Our bodies are great at protecting us from viruses, toxins, and many foreign substances. The immune system produces proteins called antibodies that act as the body’s first line of defense against infections. Sometimes, though, our bodies may produce antibodies that mistakenly target our own cells. These antibodies are called autoantibodies.
Autoantibodies can exist all over the body or be concentrated in one specific tissue. Thyroglobulin antibody (TgAb), which targets the thyroglobulin protein produced by the thyroid gland, is one of the three most common thyroid autoantibodies. In this article we’ll look at what thyroglobulin and the thyroglobulin antibody are, and what it means if you test positive for the thyroglobulin antibody. (Source, Source)
What Is Thyroglobulin?
Thyroglobulin is a protein produced in the thyroid gland. It stores iodine and other components needed to produce the thyroid hormones tetraiodothyronine (T4) and triiodothyronine (T3). When T4 and T3 are needed, thyroglobulin is broken down and the hormones are released to circulate to other parts of the body. (Source)
What Is the Thyroglobulin Antibody?
The thyroglobulin antibody targets thyroglobulin. When TgAb attacks thyroglobulin, your body’s ability to make essential thyroid hormones like T4 and T3 is compromised.
Thyroglobulin antibody, along with anti-thyroid peroxidase (TPO) and anti-thyroid-stimulating hormone receptor (TSHR) antibodies, is often detected in people who have autoimmune thyroid diseases. Healthy people without autoimmune thyroid diseases may also have very low levels of TgAb that don’t trigger an autoimmune response. (Source)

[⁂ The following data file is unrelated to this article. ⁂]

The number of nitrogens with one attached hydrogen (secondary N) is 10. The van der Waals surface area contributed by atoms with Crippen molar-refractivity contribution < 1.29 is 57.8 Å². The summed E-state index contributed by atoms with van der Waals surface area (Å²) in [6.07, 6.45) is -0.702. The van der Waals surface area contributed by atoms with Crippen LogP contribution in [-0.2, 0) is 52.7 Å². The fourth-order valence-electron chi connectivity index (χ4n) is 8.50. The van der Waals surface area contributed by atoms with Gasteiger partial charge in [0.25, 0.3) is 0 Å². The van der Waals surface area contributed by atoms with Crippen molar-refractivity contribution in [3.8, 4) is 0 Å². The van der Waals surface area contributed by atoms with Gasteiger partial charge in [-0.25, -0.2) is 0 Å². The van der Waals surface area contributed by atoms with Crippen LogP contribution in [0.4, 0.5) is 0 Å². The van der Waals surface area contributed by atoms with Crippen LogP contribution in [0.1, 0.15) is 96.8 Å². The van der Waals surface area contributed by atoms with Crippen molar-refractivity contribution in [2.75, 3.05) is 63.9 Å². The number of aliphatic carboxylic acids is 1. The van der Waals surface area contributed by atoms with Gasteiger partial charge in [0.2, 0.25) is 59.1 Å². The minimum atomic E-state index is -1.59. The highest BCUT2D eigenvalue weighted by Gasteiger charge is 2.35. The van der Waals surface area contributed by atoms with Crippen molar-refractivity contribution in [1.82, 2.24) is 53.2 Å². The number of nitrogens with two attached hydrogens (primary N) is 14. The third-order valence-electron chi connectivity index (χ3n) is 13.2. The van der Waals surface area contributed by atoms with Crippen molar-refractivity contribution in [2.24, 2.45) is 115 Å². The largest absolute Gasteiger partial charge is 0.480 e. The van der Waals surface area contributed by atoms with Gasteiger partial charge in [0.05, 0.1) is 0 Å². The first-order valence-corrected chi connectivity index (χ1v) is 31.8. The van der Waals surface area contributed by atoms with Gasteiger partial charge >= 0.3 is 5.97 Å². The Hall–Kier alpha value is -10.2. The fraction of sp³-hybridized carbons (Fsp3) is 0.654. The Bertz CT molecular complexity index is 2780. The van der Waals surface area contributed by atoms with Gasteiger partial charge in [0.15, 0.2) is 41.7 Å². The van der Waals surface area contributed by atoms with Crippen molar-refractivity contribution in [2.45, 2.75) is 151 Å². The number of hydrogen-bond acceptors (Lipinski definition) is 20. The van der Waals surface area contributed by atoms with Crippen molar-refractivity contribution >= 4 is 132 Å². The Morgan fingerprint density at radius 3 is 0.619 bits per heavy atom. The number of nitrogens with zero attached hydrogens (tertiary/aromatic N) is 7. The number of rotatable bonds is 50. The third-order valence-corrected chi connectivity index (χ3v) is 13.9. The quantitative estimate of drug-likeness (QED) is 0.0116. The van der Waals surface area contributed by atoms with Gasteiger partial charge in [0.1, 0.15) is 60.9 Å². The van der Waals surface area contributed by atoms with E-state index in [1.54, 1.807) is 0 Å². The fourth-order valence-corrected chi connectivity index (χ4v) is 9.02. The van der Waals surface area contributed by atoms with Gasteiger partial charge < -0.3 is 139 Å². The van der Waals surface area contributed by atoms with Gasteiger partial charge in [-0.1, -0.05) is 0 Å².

Thyroglobulin Antibody Test
A TgAb test is used to:
- help diagnose autoimmune thyroid diseases such as Hashimoto’s thyroiditis and Graves’ disease. If you are experiencing symptoms of an autoimmune thyroid disease, a health care provider may order a TgAb test to check for thyroid problems.
- help diagnose certain kinds of thyroid cancer
- detect recurrence of thyroid cancer after the thyroid gland has been removed
Thyroglobulin Antibody Test on Blood
A TgAb test is performed as a general serum, or blood, test. Once your blood is drawn, a special test called an immunoenzymatic assay is performed to measure the serum thyroglobulin antibody level. Generally, each laboratory that performs this test has their own scale for TgAb levels and will report your results as either negative or positive. (Source)
How Do I Interpret My TgAb Test Results?
A negative result means there is little to no thyroglobulin autoantibody present in your sample and you likely do not have a thyroid disorder.
A positive result, on the other hand, means there is thyroglobulin autoantibody present in your sample and you may have a thyroid disorder. (Source)
Elevated TgAb Levels and Thyroid Disorders
One of the reasons TgAb tests are useful is because they can clue in health care providers to a thyroid disorder that their patient may have. There are a few thyroid disorders that cause elevated TgAb levels.
We say that TgAb is highly specific for Hashimoto’s disease and Graves’ disease because TgAb is found in the majority of patients who are diagnosed with these autoimmune thyroid diseases. TgAb is present in 60%–80% of patients who have Hashimoto’s disease and 50%–60% of patients with Graves’ disease.
Like other antibody tests, the TgAb test is commonly performed along with a test for a different antibody. For example, a TPOAb (thyroid peroxidase antibody) test is generally performed in addition to the TgAb test to look for Hashimoto’s disease.
To diagnose Graves’ disease, a TRAb (thyrotropin receptor antibody) test is often used in addition to the TgAb test because the TgAb test is not as accurate in diagnosing Graves’ disease. (Source, Source)
TgAb and Hashimoto’s Disease
In general, a TgAb test is used to confirm a diagnosis of Hashimoto’s disease after an individual presents with the common symptoms of the disease. Hashimoto’s disease, or Hashimoto’s thyroiditis, is an autoimmune thyroid disease that is associated with high levels of TgAb. Hashimoto’s disease is also the main cause of hypothyroidism, or an underactive thyroid gland. Hypothyroidism results when the thyroid is not producing sufficient thyroid hormones because the thyroid is under attack by autoantibodies, such as TgAb. (Source)